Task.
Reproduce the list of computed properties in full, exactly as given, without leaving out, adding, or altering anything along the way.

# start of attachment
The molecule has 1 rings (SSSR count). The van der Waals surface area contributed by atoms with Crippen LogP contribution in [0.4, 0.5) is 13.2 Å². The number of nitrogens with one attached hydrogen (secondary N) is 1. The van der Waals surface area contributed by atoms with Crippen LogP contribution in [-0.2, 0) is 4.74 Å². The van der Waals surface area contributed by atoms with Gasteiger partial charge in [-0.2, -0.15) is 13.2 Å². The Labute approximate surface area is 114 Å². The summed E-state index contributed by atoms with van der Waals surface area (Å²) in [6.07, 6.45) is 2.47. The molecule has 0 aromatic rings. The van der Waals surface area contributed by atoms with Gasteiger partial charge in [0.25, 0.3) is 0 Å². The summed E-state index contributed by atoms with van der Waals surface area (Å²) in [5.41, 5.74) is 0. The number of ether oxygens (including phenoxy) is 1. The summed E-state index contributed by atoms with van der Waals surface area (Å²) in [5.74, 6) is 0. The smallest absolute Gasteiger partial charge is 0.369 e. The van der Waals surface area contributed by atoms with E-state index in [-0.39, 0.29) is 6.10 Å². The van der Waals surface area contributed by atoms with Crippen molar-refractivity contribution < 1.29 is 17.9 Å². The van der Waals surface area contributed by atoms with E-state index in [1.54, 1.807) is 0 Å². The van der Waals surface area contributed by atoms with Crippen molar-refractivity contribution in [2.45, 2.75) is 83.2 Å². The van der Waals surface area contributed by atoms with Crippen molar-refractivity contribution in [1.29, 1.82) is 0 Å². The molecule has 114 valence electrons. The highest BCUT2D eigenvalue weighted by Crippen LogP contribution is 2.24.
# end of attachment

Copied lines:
The molecule has 1 rings (SSSR count). The van der Waals surface area contributed by atoms with Crippen LogP contribution in [0.4, 0.5) is 13.2 Å². The number of nitrogens with one attached hydrogen (secondary N) is 1. The van der Waals surface area contributed by atoms with Crippen LogP contribution in [-0.2, 0) is 4.74 Å². The van der Waals surface area contributed by atoms with Gasteiger partial charge in [-0.2, -0.15) is 13.2 Å². The Labute approximate surface area is 114 Å². The summed E-state index contributed by atoms with van der Waals surface area (Å²) in [6.07, 6.45) is 2.47. The molecule has 0 aromatic rings. The van der Waals surface area contributed by atoms with Gasteiger partial charge in [0.25, 0.3) is 0 Å². The summed E-state index contributed by atoms with van der Waals surface area (Å²) in [5.41, 5.74) is 0. The number of ether oxygens (including phenoxy) is 1. The summed E-state index contributed by atoms with van der Waals surface area (Å²) in [5.74, 6) is 0. The smallest absolute Gasteiger partial charge is 0.369 e. The van der Waals surface area contributed by atoms with E-state index in [-0.39, 0.29) is 6.10 Å². The van der Waals surface area contributed by atoms with Crippen molar-refractivity contribution < 1.29 is 17.9 Å². The van der Waals surface area contributed by atoms with E-state index in [1.54, 1.807) is 0 Å². The van der Waals surface area contributed by atoms with Crippen molar-refractivity contribution in [2.45, 2.75) is 83.2 Å². The van der Waals surface area contributed by atoms with Crippen molar-refractivity contribution in [1.29, 1.82) is 0 Å². The molecule has 114 valence electrons. The highest BCUT2D eigenvalue weighted by Crippen LogP contribution is 2.24.